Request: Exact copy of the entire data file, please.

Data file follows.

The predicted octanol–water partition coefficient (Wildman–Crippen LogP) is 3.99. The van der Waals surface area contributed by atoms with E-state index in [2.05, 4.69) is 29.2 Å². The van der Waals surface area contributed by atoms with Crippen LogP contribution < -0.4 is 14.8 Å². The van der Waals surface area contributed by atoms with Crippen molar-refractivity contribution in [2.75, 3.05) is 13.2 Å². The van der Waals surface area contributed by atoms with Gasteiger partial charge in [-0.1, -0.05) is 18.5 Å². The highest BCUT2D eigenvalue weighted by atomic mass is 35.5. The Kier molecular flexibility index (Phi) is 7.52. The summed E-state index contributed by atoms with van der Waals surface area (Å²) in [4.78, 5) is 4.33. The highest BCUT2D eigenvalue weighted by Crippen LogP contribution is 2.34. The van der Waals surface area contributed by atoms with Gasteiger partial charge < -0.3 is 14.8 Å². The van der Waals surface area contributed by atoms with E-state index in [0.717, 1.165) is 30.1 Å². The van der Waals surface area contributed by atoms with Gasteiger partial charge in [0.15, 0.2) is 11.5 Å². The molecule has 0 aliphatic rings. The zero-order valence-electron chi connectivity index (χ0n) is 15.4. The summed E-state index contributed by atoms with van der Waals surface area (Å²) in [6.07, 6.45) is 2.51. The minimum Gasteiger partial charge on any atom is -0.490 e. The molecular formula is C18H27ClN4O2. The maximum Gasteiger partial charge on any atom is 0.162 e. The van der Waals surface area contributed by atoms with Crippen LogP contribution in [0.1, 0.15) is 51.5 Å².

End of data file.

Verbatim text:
The predicted octanol–water partition coefficient (Wildman–Crippen LogP) is 3.99. The van der Waals surface area contributed by atoms with E-state index in [2.05, 4.69) is 29.2 Å². The van der Waals surface area contributed by atoms with Crippen LogP contribution < -0.4 is 14.8 Å². The van der Waals surface area contributed by atoms with Crippen molar-refractivity contribution in [2.75, 3.05) is 13.2 Å². The van der Waals surface area contributed by atoms with Gasteiger partial charge in [-0.1, -0.05) is 18.5 Å². The highest BCUT2D eigenvalue weighted by atomic mass is 35.5. The Kier molecular flexibility index (Phi) is 7.52. The summed E-state index contributed by atoms with van der Waals surface area (Å²) in [4.78, 5) is 4.33. The highest BCUT2D eigenvalue weighted by Crippen LogP contribution is 2.34. The van der Waals surface area contributed by atoms with Gasteiger partial charge < -0.3 is 14.8 Å². The van der Waals surface area contributed by atoms with E-state index in [0.717, 1.165) is 30.1 Å². The van der Waals surface area contributed by atoms with Gasteiger partial charge in [0.15, 0.2) is 11.5 Å². The molecule has 0 aliphatic rings. The zero-order valence-electron chi connectivity index (χ0n) is 15.4. The summed E-state index contributed by atoms with van der Waals surface area (Å²) in [6.07, 6.45) is 2.51. The minimum Gasteiger partial charge on any atom is -0.490 e. The molecular formula is C18H27ClN4O2. The maximum Gasteiger partial charge on any atom is 0.162 e. The van der Waals surface area contributed by atoms with Crippen LogP contribution in [0.1, 0.15) is 51.5 Å².